Tag Archives: Consumerism

Brands Taking Responsibilty For Inspiring Social Change: Dove’s “Real Beauty” Sketches as a Dialogue-Starter


In today’s consumer culture driven world – especially here in the United States, brands are starting to become a required participant, if not leader, of conversations about social change.   It’ s part of a macro trend related to empowered consumerism and the shifting balance of power between civil society, government and corporations.  Specifically, government is becoming less and less the dominant force behind social change as civil society begins using their economic influence to encourage corporations (who rely on them to sustain their business) to use the power of their global marketing reach to make a difference.

The challenge for corporations (and brands in particular) is finding that social issue or cause that is relevant and credible and participating in a meaningful way.  This has actually become its own industry – but that’s a conversation for another day.

I have observed, in my study of consumer culture, the burden of the backlash for many of these corporations and brands.  On the one hand, you see a lot of big players  who try to do the right thing but then get dinged for “creating the problem” in the first place. It’s a “between a rock and a hard place” situation for many of these brands.  Coca- Cola is one example of a company / brand in the hot seat, which I  blogged about when they launched their campaign to help combat the growing obesity problem.

Today’s example, however, comes from some work I am dong with a global panel of Cultural Creatives.  When asked about brands they have affinity for, one participant in the dialogue talked about her “love / hate” relationship with the Dove Real Beauty campaign, and their latest Real Beauty Sketches (see below)

The issue is that, while many people find fault with the fact that none of the women are “traditionally” unattractive and they are mostly Caucasian, the work still sparks a conversation – and it’s the social conversation that is most important.  In this case, the dialogue is about how our perceptions of our own physical beauty are often a reflection of unnecessary insecurities put upon us by “others” as a result of media or other “smoke and mirrors” influences – and that these detrimental self perceptions can have a negative impact on how we interact with the world.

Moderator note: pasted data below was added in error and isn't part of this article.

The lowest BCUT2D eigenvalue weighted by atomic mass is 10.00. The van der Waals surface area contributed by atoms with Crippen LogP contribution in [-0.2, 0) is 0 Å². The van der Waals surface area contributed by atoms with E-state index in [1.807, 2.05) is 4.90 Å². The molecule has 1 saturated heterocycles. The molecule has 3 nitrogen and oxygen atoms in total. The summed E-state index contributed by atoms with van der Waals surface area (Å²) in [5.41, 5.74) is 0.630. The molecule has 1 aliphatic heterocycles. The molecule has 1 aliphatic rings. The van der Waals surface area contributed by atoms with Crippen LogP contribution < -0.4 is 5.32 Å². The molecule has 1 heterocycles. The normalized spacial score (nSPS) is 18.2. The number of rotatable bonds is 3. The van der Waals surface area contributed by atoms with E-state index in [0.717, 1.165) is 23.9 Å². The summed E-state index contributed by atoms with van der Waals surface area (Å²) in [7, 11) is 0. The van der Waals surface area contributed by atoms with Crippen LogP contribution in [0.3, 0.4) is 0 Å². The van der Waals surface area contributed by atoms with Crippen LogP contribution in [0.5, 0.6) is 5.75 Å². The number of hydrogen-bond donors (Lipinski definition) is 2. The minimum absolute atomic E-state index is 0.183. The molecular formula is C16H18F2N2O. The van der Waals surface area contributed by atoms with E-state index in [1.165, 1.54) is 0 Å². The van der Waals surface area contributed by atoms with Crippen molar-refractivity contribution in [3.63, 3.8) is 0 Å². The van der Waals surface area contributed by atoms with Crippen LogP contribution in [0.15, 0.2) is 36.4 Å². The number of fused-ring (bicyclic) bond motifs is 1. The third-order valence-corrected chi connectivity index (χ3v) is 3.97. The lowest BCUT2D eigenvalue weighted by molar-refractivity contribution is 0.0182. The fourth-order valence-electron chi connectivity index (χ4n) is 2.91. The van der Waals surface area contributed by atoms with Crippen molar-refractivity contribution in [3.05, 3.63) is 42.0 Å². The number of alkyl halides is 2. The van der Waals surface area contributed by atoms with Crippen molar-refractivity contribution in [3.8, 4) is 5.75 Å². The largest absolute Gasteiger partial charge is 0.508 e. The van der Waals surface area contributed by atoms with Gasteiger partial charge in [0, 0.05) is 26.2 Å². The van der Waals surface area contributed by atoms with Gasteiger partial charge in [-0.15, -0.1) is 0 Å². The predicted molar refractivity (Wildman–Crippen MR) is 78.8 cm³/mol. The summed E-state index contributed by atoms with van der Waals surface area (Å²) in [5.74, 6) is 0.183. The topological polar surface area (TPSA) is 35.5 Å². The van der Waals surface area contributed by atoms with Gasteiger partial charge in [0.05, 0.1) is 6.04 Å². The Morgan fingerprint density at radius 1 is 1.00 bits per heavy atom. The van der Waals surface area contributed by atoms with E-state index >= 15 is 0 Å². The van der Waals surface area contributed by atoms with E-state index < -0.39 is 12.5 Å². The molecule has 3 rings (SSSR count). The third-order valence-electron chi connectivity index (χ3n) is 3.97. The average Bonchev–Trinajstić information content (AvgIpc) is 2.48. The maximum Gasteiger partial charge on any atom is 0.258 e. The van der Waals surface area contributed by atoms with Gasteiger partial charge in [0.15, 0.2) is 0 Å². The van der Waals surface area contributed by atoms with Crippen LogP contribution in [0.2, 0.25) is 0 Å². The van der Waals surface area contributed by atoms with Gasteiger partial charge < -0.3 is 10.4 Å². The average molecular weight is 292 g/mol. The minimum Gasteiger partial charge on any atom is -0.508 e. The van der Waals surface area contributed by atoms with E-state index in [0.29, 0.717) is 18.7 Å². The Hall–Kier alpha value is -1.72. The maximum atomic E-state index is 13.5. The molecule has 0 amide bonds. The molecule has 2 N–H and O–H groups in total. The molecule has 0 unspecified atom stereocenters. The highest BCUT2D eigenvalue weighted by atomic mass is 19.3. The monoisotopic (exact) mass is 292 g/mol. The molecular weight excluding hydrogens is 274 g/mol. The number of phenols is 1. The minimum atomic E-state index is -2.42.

So, kudos to Dove and any other brand that takes a risk by starting a controversial conversation, because culture only changes when we test our boundaries encourage people to react.   A little bit of context shift goes a long way.

Macroforces and Changing Consumer Culture: Advancing Human Insights


At Northstar, we continue to keep an eye on macroforces that are driving change in global culture and consequently consumer culture.   A recent post discussed Mass Urbanization and its implications for consumer culture :https://thebrandsherpa.wordpress.com/2012/08/15/macroforces-and-changes-in-global-consumer-culture-part-1-mass-urbanization/

In the spirit of helping our clients and peers continue to answer the questions of “What’s going on out there, does it matter to us and if so what are we going to do about it” I would like to elaborate on another  of the several macroforces we are keeping an eye on and what it means for the future of consumer culture.

It is important to note here that the macroforces impacting our lives do not all necessarily exist in a vacuum.  Rather, they can indeed influence and be influenced by one another.  The macoroforce of Advancing Human Insights is one such phenomenon that is remarkably influenced and formed by advances in communication technology as well as globalization.  It also, as force that is gaining momentum, is perhaps the most strongly human-culture driven force out there.  We designate it as a macoforce because it is a phenomenon that has gained very strong momentum in a short period of time and is having a significant impact on life as we know it.

We see this macroforce present in trends such as